Beverley Elder, executive director of the Saanich Peninsula Lions Food Bank, watches as primary care paramedics Jeff Radvin and Tim Fletcher carry in groceries into the foodbank. Paramedics from across the Saanich Peninsula helped to collect groceries worth at least $9,000 and another $3,000 in cash donations. (Wolf Depner/News Staff)

Beverley Elder, executive director of the Saanich Peninsula Lions Food Bank, watches as primary care paramedics Jeff Radvin and Tim Fletcher carry in groceries into the foodbank. Paramedics from across the Saanich Peninsula helped to collect groceries worth at least $9,000 and another $3,000 in cash donations. (Wolf Depner/News Staff)

Saanich Peninsula paramedics stock shelves at Sidney foodbank

Paramedics hauled in some 9,000 in donated groceries and $3,000 in cash

Primary care paramedic Tim Fletcher knows first hand that many people struggle to put food on the table.

“We respond all over the Peninsula, we have seen all walks of life, all different families, and we know there is a need out there, because we have seen the need,” said Fletcher.

It is this spirit of giving back to the community that inspired Fletcher, his colleague Jeff Radvin and paramedics from across the Saanich Peninsula to fill one of their ambulances with at least $9,000 worth of donated groceries and other items for the Saanich Peninsula Lions Food Bank. The campaign also collected some $3,000 in cash.

“We go into so many peoples’ houses, we see the social demographics, so we know that this is good cause,” said Fletcher, as he taps on the outside of the vehicle.

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Radvin said this year’s donation drive was the second of its kind in three years and both agreed that the response of the public could have not been better.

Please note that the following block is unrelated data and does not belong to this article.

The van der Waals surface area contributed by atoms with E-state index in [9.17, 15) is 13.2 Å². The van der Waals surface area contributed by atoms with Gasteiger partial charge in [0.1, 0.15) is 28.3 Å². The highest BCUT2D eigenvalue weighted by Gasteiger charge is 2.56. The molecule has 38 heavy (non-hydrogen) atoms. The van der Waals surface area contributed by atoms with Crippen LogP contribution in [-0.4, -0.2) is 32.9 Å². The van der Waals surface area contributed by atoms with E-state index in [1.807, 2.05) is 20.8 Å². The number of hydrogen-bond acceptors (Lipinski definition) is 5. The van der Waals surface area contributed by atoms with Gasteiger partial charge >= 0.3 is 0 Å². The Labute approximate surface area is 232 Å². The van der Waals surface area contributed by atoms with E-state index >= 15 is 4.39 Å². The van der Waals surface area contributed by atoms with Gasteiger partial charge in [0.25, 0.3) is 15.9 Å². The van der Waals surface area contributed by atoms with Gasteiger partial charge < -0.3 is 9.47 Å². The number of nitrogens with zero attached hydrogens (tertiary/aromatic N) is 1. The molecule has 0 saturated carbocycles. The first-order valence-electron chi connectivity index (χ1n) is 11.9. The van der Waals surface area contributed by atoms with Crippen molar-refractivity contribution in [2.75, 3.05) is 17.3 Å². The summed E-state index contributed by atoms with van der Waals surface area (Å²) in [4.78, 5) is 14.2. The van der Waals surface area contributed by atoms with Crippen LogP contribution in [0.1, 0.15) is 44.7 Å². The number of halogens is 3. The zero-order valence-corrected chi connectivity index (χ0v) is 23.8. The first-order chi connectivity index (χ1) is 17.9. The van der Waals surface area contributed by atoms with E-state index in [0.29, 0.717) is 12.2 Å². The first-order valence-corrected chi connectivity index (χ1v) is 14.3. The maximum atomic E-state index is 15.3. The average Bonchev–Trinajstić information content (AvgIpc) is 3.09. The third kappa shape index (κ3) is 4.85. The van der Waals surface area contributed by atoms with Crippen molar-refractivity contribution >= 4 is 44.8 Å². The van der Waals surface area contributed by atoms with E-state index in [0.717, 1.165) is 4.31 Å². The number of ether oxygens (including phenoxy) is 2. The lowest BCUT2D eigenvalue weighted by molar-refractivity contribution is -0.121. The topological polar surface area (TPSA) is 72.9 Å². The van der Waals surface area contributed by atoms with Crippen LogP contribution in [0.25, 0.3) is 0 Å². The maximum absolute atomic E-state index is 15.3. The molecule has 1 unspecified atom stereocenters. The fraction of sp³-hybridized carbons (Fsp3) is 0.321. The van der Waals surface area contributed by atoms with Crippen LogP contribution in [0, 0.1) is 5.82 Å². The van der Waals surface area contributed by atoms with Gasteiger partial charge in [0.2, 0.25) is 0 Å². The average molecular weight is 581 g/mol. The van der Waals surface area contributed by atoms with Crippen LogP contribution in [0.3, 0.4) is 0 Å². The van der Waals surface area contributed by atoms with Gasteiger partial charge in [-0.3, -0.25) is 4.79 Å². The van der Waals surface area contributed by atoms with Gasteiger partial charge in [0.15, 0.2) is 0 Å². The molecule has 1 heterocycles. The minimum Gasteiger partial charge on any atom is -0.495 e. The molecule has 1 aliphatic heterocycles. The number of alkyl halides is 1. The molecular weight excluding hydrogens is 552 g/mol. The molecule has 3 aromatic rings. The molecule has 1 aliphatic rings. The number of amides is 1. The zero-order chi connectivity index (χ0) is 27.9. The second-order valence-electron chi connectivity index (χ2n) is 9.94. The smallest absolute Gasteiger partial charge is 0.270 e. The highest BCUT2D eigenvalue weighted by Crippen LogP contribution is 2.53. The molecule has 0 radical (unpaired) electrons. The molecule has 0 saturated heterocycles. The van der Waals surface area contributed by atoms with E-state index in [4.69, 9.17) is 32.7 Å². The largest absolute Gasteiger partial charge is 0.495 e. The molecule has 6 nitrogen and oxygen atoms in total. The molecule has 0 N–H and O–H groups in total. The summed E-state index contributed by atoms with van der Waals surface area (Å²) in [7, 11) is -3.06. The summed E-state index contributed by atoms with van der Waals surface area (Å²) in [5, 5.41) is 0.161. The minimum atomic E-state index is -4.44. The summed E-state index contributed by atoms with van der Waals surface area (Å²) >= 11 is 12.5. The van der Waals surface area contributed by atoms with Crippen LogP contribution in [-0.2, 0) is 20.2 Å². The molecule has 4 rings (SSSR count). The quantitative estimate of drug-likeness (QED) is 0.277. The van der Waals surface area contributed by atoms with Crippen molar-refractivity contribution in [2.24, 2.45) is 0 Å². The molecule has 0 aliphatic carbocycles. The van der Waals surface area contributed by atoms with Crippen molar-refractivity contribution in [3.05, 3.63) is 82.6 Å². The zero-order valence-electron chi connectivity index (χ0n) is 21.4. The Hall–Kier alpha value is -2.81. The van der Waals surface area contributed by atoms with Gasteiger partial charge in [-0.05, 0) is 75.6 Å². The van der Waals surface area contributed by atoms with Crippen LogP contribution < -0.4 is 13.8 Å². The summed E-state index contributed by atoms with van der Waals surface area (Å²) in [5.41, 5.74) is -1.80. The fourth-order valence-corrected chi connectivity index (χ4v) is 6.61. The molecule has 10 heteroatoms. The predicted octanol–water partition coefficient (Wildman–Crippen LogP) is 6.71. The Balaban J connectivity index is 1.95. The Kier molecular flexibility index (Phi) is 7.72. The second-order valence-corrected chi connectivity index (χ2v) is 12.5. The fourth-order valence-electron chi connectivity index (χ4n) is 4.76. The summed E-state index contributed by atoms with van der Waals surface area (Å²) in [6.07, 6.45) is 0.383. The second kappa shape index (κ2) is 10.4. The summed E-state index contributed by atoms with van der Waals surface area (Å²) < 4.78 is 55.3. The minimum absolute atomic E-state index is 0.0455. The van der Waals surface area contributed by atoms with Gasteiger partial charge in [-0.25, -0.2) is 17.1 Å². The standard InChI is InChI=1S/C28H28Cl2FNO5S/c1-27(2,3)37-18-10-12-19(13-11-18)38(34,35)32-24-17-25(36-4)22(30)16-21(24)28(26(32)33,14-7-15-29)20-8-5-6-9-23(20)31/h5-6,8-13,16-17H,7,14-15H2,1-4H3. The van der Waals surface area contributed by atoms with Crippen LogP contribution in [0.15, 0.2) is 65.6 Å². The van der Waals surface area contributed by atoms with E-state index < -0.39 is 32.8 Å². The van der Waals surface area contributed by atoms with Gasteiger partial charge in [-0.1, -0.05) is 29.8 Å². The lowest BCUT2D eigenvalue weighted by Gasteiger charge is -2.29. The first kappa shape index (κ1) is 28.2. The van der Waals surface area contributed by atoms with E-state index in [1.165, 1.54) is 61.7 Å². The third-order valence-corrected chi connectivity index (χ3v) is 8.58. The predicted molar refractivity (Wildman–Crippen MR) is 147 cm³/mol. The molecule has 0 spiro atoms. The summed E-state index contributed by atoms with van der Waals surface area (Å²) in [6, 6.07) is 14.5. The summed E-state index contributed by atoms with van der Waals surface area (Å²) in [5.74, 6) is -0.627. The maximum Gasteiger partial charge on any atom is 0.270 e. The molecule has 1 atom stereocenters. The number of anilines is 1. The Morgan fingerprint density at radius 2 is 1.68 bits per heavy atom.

“As it filled up, we were getting giddy,” said Fletcher. “We could notice that the back of the ambulance was actually getting lower and lower. It feels heavy.”

Radvin said driving the ambulance to the food bank felt like driving a football team to their game.

“And how do you feel about having food in back? It is a lot better than having patients in the back,” he added. “That’s for sure,” he said.

The collection drive itself started Friday night in the parking lot of the Thrifty Foods outlet in Central Saanich and lasted 30 hours.

“They were more than happy to allow us into their parking lot and take up parking spaces for the weekend,” said Radvin.

Customers, as well as staff working at the grocery store, went above and beyond expectations in buying groceries, with some also donating cash, said Radvin.

Beverley Elder, the food bank’s executive director, said the donation will make a huge difference in keeping shelves stocked.

“It was a nice surprise,” she said of the donation, which she learned off via social media post on Saturday. “It has been great to get these spontaneous donations.”


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